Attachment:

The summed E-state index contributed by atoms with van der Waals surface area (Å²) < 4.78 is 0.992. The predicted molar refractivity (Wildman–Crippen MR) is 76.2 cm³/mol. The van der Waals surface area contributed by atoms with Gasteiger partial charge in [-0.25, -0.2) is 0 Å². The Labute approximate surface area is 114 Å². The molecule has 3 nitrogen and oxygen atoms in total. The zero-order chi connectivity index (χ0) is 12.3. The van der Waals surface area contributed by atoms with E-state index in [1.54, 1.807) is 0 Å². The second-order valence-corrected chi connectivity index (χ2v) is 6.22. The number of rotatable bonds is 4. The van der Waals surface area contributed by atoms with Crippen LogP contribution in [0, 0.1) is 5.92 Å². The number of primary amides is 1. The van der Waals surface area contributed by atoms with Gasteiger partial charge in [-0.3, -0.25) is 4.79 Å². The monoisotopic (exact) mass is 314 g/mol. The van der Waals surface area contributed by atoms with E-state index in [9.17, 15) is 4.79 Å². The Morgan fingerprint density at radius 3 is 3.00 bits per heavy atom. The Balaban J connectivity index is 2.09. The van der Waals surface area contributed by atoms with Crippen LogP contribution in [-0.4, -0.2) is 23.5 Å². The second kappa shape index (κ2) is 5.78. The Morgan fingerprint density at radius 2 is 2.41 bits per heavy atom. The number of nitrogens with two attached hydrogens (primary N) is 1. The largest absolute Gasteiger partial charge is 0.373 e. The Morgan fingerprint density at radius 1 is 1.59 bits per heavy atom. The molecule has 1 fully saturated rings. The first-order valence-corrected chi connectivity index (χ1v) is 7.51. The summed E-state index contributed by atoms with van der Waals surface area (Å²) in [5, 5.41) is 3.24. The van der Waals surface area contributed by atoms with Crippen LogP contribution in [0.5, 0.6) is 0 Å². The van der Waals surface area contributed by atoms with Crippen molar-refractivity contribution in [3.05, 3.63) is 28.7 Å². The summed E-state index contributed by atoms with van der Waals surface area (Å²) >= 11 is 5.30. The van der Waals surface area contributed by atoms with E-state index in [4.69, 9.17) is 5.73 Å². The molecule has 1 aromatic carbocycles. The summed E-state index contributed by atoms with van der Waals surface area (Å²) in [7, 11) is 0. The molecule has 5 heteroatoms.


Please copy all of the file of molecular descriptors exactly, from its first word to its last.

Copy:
The summed E-state index contributed by atoms with van der Waals surface area (Å²) < 4.78 is 0.992. The predicted molar refractivity (Wildman–Crippen MR) is 76.2 cm³/mol. The van der Waals surface area contributed by atoms with Gasteiger partial charge in [-0.25, -0.2) is 0 Å². The Labute approximate surface area is 114 Å². The molecule has 3 nitrogen and oxygen atoms in total. The zero-order chi connectivity index (χ0) is 12.3. The van der Waals surface area contributed by atoms with E-state index in [1.54, 1.807) is 0 Å². The second-order valence-corrected chi connectivity index (χ2v) is 6.22. The number of rotatable bonds is 4. The van der Waals surface area contributed by atoms with Crippen LogP contribution in [0, 0.1) is 5.92 Å². The number of primary amides is 1. The van der Waals surface area contributed by atoms with Gasteiger partial charge in [-0.3, -0.25) is 4.79 Å². The monoisotopic (exact) mass is 314 g/mol. The van der Waals surface area contributed by atoms with E-state index in [9.17, 15) is 4.79 Å². The Morgan fingerprint density at radius 3 is 3.00 bits per heavy atom. The Balaban J connectivity index is 2.09. The van der Waals surface area contributed by atoms with Crippen LogP contribution in [-0.4, -0.2) is 23.5 Å². The second kappa shape index (κ2) is 5.78. The Morgan fingerprint density at radius 2 is 2.41 bits per heavy atom. The number of nitrogens with two attached hydrogens (primary N) is 1. The largest absolute Gasteiger partial charge is 0.373 e. The Morgan fingerprint density at radius 1 is 1.59 bits per heavy atom. The molecule has 1 fully saturated rings. The first-order valence-corrected chi connectivity index (χ1v) is 7.51. The summed E-state index contributed by atoms with van der Waals surface area (Å²) in [5, 5.41) is 3.24. The van der Waals surface area contributed by atoms with Crippen LogP contribution in [0.5, 0.6) is 0 Å². The van der Waals surface area contributed by atoms with Crippen molar-refractivity contribution in [3.05, 3.63) is 28.7 Å². The summed E-state index contributed by atoms with van der Waals surface area (Å²) >= 11 is 5.30. The van der Waals surface area contributed by atoms with E-state index in [4.69, 9.17) is 5.73 Å². The molecule has 1 aromatic carbocycles. The summed E-state index contributed by atoms with van der Waals surface area (Å²) in [7, 11) is 0. The molecule has 5 heteroatoms.